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I'm trying to do some practicing with the GAE datastore to get a feeling about the queries and billings mechanisms.

I've read the Oreilly book about the GAE, and watched the Google videos about the datastore. My problem is that the best practice methods are usually concerning more reads than writes to the datastore.

I Built a super simple app:

  • there are two webpages - one to choose links, and one view chosen links
  • every user can choose to add url links to his "links feed"
  • the user can choose as many links as he wants, whenever he wants.
  • on a different webpage, I want to show the user the most recent 10 links he chose.
  • every user has his own "links feed" webpage.
  • on every "link" I want to save and show some metadata - for example: the url link itself; when it was chosen; how many times it appeared on the feed already; etc.

In this case, since the user can choose as many links he wants, whenever he wants, my app write to the datastore, much more than the number of reads (write - when the user chose another link; read - when the user opens the webpage to see his "links feed")

Question 1: I can think of (at least) two options how to handle the data for this app:

Option A: - maintain entity per user with the user details, registration, etc - maintain another entity per user that holds his recent 10 chosen links, which will be rendered to the user's webpage after he asks for it

Option B: - maintain entity per url link - which means all the urls of all users will be stored as the same object - maintain entity per user details (same as in Option A), but add a reference to the user's urls in the big table of the urls

What will be the better method?

Question 2: If I want to count the total numbers of urls chosen till today, or the daily amount of urls the user chose, or any other counting - should I use it with my SDK tools, or should I insert counters in the entities I described above? (I want to reduce the amount of datastore writes as much as I can)

EDIT (to answer @Elad's comment): Assume I want to save only the 10 last urls per users. the rest of them I want to get rid of (so to not overpopulate my DB with unnecessary data).

EDIT 2: after adding the code So I made the try with the following code (trying first Elad's method):

Here's my class:

class UserChannel(db.Model):
currentUser = db.UserProperty()
userCount = db.IntegerProperty(default=0)
currentList = db.StringListProperty() #holds the last 20-30 urls

then I serialized the url & metadata into JSON strings, which the user POSTs from the first page. here's how the POST is dealt:

def post(self):
    user = users.get_current_user()
    if user:  
        logging messages for debugging
        self.response.headers['Content-Type'] = 'text/html'
        #self.response.out.write('<p>the user_id is: %s</p>' % user.user_id())            
        updating the new item that user adds
        current_user = UserChannel.get_by_key_name(user.nickname())
        dataJson = self.request.get('dataJson')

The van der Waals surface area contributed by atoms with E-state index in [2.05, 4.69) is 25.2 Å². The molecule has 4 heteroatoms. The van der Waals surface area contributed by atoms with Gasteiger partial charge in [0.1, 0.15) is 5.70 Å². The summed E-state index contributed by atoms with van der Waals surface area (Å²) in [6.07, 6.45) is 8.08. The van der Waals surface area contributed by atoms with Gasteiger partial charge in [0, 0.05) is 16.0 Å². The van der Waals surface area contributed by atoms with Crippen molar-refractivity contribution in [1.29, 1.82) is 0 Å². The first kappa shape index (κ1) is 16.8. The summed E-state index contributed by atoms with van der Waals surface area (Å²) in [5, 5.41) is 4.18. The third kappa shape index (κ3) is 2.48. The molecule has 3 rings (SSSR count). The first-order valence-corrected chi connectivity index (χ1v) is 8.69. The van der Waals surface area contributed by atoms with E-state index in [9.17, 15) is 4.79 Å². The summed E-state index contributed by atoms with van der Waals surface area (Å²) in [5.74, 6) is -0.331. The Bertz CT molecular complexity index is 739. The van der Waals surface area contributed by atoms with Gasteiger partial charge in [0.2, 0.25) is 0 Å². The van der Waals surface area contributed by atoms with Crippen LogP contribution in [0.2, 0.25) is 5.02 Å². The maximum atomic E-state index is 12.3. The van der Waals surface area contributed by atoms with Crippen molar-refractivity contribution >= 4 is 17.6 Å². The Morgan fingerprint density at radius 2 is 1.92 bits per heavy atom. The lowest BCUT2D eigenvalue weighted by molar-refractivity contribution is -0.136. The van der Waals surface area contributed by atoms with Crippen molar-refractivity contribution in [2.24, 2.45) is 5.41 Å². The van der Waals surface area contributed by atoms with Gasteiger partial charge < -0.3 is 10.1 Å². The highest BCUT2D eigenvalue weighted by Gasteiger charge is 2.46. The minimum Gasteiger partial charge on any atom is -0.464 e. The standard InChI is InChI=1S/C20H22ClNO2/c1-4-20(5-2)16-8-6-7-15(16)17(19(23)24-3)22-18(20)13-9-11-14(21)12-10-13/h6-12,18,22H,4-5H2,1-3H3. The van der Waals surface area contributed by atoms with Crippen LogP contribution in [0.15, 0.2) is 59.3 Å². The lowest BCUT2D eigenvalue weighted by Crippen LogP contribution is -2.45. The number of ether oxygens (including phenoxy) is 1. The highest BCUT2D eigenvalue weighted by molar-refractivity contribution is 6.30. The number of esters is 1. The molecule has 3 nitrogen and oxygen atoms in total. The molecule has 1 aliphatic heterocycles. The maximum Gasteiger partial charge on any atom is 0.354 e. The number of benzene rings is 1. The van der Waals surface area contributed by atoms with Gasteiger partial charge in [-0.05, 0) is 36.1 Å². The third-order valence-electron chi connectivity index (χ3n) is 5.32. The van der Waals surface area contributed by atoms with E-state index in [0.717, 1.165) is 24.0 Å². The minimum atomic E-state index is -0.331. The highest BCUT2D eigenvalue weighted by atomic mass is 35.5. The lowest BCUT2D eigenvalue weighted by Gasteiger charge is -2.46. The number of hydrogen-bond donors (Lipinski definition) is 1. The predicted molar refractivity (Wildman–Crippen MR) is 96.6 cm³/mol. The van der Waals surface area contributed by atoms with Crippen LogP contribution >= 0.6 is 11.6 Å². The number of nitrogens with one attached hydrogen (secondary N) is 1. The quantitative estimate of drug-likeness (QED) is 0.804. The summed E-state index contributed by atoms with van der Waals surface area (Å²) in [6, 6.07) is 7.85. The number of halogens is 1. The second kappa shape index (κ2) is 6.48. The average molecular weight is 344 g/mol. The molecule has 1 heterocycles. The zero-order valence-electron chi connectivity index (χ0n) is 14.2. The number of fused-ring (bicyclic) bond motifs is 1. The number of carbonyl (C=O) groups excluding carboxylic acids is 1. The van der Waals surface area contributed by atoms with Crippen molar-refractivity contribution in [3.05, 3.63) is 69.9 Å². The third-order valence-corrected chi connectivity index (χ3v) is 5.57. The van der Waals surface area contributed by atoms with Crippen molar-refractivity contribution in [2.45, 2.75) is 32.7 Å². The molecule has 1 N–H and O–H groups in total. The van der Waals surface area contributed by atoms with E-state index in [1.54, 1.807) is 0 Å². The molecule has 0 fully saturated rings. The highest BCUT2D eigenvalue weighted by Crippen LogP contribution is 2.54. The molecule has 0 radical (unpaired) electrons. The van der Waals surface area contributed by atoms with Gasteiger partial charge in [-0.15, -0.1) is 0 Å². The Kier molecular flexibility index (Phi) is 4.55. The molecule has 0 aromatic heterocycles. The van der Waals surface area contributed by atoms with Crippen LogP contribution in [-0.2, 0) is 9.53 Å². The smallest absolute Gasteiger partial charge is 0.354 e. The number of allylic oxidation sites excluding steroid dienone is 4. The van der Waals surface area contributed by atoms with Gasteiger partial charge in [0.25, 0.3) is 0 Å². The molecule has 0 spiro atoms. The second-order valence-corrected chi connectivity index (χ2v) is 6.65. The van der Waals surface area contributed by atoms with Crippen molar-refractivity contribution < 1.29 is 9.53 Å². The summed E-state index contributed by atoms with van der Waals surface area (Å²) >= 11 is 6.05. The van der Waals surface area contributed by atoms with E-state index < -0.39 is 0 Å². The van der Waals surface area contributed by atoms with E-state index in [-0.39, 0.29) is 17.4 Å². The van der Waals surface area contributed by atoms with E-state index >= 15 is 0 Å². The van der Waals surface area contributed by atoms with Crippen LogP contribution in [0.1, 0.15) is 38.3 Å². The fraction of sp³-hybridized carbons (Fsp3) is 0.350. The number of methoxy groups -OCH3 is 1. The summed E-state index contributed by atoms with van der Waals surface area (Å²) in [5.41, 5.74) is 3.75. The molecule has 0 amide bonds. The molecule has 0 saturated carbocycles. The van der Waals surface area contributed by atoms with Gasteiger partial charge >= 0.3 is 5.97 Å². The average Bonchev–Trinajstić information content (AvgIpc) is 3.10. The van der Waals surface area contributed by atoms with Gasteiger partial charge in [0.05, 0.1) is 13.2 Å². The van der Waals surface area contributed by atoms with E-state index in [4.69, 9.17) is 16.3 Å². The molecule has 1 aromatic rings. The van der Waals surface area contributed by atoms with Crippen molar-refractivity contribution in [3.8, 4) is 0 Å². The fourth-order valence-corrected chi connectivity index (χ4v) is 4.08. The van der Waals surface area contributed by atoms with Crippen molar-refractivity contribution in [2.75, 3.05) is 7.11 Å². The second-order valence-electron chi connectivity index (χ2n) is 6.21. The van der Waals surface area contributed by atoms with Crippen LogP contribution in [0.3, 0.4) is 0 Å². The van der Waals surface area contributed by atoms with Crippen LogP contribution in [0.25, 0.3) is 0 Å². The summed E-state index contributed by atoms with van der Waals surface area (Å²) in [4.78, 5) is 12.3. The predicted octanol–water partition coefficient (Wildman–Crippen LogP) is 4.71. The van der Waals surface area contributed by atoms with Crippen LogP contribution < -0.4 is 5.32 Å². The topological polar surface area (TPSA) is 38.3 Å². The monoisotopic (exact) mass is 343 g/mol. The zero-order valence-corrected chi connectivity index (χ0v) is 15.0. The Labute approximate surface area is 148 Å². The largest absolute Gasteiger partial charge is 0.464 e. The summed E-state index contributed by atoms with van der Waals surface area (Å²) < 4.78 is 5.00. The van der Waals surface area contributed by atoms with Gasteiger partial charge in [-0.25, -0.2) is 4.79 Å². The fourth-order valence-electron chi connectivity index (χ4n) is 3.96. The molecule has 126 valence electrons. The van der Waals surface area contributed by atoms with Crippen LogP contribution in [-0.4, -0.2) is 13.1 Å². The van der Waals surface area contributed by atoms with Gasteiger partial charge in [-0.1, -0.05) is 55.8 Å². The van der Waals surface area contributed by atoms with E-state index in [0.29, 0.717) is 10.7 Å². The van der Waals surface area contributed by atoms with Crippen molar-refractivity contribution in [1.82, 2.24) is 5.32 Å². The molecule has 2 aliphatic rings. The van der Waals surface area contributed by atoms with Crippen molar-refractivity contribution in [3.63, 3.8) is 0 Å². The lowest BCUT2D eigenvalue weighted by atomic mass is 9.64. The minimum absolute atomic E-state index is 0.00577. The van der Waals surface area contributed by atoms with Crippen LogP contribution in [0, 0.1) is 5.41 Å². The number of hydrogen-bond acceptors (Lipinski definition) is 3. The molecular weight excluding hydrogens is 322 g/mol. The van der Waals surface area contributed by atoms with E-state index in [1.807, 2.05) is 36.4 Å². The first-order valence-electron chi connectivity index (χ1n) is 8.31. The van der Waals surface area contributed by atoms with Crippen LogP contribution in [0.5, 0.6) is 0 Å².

#self.response.out.write('<p>the dataJson is: %s</p>' % dataJson) 
        sizePlaylist= len(current_user.currentPlaylist)
        self.response.out.write('<p>size of currentplaylist is: %s</p>' % sizePlaylist)
        #whenever the list gets to 30 I cut it to be 20 long
        if sizePlaylist > 30:
            for i in range (0,9):
        current_user.userCount +=1
        self.response.headers['Content-Type'] = 'text/html'

where Updater is my method for updating with Channel-API the webpage with the feed.

Now, it all works, I can see each user has a ListProperty with 20-30 links (when it hits 30, I cut it down to 20 with the pop()), but! the prices are quite high... each POST like the one here takes ~200ms, 121 cpu_ms, cpm_usd= 0.003588. This is very expensive considering all I do is save a string to the list... I think the problem might be that the entity gets big with the big ListProperty?

share|improve this question
It's not clear from your question whether you want to save all those URLs that the user chose for good, or just the 20 most recent URLs and throw away the older ones. Can you clarify please? –  Elad Apr 9 '11 at 8:14
Elad you are right. It's two different cases. I updated my question with what you commented about. –  Hamutsi Apr 9 '11 at 8:33
great - that makes it more simple - see my answer below. BTW, out of sheer curiosity, what's the application? Why would I want to save some URLs but only see the last 10? –  Elad Apr 9 '11 at 12:57
@Elad - thanks. 10 is just a number, it can be any number, but I'm thinking of a dynamic feed, like my facebook, only that I don't really need the data which is older than x days, since it's not relevant. Of course in the future I might want to save the user's feed history forever, but not right now. –  Hamutsi Apr 10 '11 at 5:32

2 Answers 2

up vote 1 down vote accepted

First, you're right to worry about lots of writes to GAE datastore - my own experience is that they're very expensive compared to reads. For instance, an app of mine that did nothing but insert records in a single model table reached exhausted the free quota with a few 10's of thousands of writes per day. So handling writes efficiently translates directly into your bottom line.

First Question